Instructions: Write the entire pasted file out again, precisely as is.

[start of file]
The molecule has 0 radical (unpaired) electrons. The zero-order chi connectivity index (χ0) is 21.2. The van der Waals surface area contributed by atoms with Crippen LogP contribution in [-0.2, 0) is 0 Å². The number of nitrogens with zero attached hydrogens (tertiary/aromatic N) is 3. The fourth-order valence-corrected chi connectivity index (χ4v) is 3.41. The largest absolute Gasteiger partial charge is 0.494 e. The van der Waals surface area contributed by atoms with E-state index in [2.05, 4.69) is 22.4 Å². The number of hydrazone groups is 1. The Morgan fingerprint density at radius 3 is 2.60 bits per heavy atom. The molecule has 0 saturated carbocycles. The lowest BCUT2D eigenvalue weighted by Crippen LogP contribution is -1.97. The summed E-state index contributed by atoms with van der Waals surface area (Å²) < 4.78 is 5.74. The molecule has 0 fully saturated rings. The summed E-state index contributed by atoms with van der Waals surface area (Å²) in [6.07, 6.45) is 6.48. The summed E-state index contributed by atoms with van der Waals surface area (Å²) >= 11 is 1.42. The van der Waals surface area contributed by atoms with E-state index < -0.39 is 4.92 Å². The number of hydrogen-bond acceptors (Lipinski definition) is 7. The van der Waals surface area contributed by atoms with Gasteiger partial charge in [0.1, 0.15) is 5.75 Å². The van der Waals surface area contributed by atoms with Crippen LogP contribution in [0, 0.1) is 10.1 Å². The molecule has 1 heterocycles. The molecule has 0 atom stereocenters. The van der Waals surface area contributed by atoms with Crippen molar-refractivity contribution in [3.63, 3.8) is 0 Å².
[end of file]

The molecule has 0 radical (unpaired) electrons. The zero-order chi connectivity index (χ0) is 21.2. The van der Waals surface area contributed by atoms with Crippen LogP contribution in [-0.2, 0) is 0 Å². The number of nitrogens with zero attached hydrogens (tertiary/aromatic N) is 3. The fourth-order valence-corrected chi connectivity index (χ4v) is 3.41. The largest absolute Gasteiger partial charge is 0.494 e. The van der Waals surface area contributed by atoms with E-state index in [2.05, 4.69) is 22.4 Å². The number of hydrazone groups is 1. The Morgan fingerprint density at radius 3 is 2.60 bits per heavy atom. The molecule has 0 saturated carbocycles. The lowest BCUT2D eigenvalue weighted by Crippen LogP contribution is -1.97. The summed E-state index contributed by atoms with van der Waals surface area (Å²) < 4.78 is 5.74. The molecule has 0 fully saturated rings. The summed E-state index contributed by atoms with van der Waals surface area (Å²) in [6.07, 6.45) is 6.48. The summed E-state index contributed by atoms with van der Waals surface area (Å²) >= 11 is 1.42. The van der Waals surface area contributed by atoms with E-state index < -0.39 is 4.92 Å². The number of hydrogen-bond acceptors (Lipinski definition) is 7. The van der Waals surface area contributed by atoms with Gasteiger partial charge in [0.1, 0.15) is 5.75 Å². The van der Waals surface area contributed by atoms with Crippen LogP contribution in [0, 0.1) is 10.1 Å². The molecule has 1 heterocycles. The molecule has 0 atom stereocenters. The van der Waals surface area contributed by atoms with Crippen molar-refractivity contribution in [3.63, 3.8) is 0 Å².